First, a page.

When I first stumbled across Operator, I thought that surely I was the one who had dropped the ball on this film that came out back in 2016. It has a 100% rating on Rotten Tomatoes! Everyone else must have heard about it, and talked about it, and obsessed about it, and I was probably too busy sticking my head under rocks. But when I took a pulse check of my friends and family, it turned out that no one else had heard of this film either. How does a movie starring Mae Whitman (of Parenthood, Good Girls, and Arrested Development), Martin Starr (Silicon Valley), and always-a-crowd-favorite Retta (she was in a little show called Parks and Recreation – ever heard of it?) slip so silently under the radar? Operator is like an Indie, mumblecore version of the 2013 film Her and like its predecessor, the lines of virtual and reality become quickly blurred.
You know when you call your health care provider and that annoying, automated voice picks up asking you to press one for this, two for that, and three if you’d rather go walk off a cliff? That’s the premise of Operator. But stay with me – it gets better, I promise. Operator follows Joe (Starr), who works as a coder for a company that designs those voices, and their latest client is Pauline ‘Roger’ Rogers (Retta), who’s the take-no-shit head of Welltrix Healthcare. And in the film’s opening moments, Roger is not a happy customer. The AI voice that Joe’s team designed for her is not cutting it. When terminally ill people call the healthcare line, the last thing they need is a soulless bot spouting numbers at them. Roger wants a more empathetic computer, which data-driven Joe insists is impossible. But Joe’s yes-man boss Gregg (Nat Faxon) agrees to get her a new voice ASAP, and we’re off to the races from there.
A little more background on Joe: he suffers from crippling anxiety, trusts data over feelings, is mildly insufferable, and is inexplicably married to a delightful woman named Emily (Whitman). Emily works at the front desk of a snobby Chicago hotel, but her real passion is the underground comedy group she just joined (think Second City or Upright Citizens Brigade). Emily is the opposite of Joe: soft-spoken, funny, and extremely empathetic. During his anxiety attacks, Joe often calls her at her front desk job and she talks him through them: calming him down, lifting his spirits, and ensuring him that no matter what happens, they’ll get through it together and everything will be okay. It’s during one of these sessions that Joe has an epiphany: Emily is his empathetic computer.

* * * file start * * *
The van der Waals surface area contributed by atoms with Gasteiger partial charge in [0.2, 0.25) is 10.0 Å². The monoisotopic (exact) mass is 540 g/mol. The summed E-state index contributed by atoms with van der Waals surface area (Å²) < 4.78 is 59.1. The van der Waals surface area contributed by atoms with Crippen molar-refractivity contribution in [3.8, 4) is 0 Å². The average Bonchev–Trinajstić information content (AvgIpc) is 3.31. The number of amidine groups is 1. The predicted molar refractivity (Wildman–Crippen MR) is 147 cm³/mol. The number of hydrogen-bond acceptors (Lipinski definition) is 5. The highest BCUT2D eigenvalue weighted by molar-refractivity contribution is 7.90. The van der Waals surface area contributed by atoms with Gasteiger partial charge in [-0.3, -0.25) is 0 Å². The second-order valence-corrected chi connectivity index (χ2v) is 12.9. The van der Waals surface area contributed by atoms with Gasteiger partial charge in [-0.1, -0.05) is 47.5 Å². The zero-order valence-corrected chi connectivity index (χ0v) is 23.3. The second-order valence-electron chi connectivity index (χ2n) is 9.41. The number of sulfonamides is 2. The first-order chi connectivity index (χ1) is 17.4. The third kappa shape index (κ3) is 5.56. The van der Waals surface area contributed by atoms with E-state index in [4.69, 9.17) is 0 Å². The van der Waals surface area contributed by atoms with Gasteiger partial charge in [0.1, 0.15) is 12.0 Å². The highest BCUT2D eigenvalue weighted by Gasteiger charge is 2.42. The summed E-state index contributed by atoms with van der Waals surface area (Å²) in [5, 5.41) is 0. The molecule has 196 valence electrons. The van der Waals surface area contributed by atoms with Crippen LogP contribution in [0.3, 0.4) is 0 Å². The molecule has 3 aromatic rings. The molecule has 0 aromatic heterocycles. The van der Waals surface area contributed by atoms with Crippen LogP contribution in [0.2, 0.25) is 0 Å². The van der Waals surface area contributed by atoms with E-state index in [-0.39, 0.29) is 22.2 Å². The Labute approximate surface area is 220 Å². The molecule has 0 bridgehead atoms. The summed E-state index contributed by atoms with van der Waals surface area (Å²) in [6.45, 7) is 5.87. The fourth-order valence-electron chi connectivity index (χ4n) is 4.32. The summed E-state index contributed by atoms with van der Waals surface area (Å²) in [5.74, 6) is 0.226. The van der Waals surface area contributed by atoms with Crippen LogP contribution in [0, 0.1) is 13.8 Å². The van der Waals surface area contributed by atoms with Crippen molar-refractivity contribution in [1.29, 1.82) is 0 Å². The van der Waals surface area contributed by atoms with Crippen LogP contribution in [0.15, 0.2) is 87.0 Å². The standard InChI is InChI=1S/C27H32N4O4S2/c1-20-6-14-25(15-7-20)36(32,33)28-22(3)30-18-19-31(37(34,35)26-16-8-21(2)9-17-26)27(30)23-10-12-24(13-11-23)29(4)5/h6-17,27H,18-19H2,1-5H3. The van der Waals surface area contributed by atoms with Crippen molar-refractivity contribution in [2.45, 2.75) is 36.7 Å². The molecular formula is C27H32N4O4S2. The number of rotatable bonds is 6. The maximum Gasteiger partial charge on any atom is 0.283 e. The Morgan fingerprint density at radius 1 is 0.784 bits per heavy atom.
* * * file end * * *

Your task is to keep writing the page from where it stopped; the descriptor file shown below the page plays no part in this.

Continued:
Joe and Co. immediately enlist Emily to be the voice of their new AI system and things go downhill as Joe finds himself falling in love with the predictable, computerized voice of his wife, which he personally designs to fit his every need. Real-life Emily is complex and thoughtful and spontaneous. She wants to quit her front desk job and follow her passion for the performing arts, and that scares Joe. The more she changes, the more he seeks solace in the comfort of AI Emily.
When human Emily realizes what’s happening, she’s understandably freaked and angry that she’s given everything to help her hubby out, only for him to replace her with a soulless, computer-generated version of herself.
So she leaves Joe, which causes him to fall into a pit of despair. For the first time, Joe has to deal with his anxiety and self-doubt and the reality that he cannot control his fate. And it’s during this all-is-lost panic attack that Joe has a realization: Life is unpredictable and while that’s terrifying, the fact that anything can happen is also what makes life worth living. Beauty lies in the unknown.
Post-epiphany, Joe is determined to save his relationship by doing the one thing that terrifies him most: performing sketch comedy. So he runs to Emily’s underground comedy club and hops on-stage to give the best scene of the entire movie:
That monologue actually reminds me of this beautifully calming Instagram story I randomly saw one time when I went down a IG self-help rabbit hole, which I find myself coming back to whenever I feel overwhelmed. Maybe it’ll help you too:
Back to Operator. (Side note: Does anyone else have “Smooth Operator” stuck in their head after reading the word “operator” so many times? Just me?) It’s a quiet movie without the flair of Her, but I think that’s what makes it so compelling. And while I did find Joe’s character grating and wondered what the hell Emily saw in him, he does redeem himself in the end. They say every movie is allowed one core element of disbelief that the audience will give them a pass on, so I’ll chalk Whitman and Starr’s lack of chemistry up to that.
And now, in closing, I leave you with this. Because the movie’s real MVP, Mae Whitman, gives one hell of a performance as a Smooth Operator:
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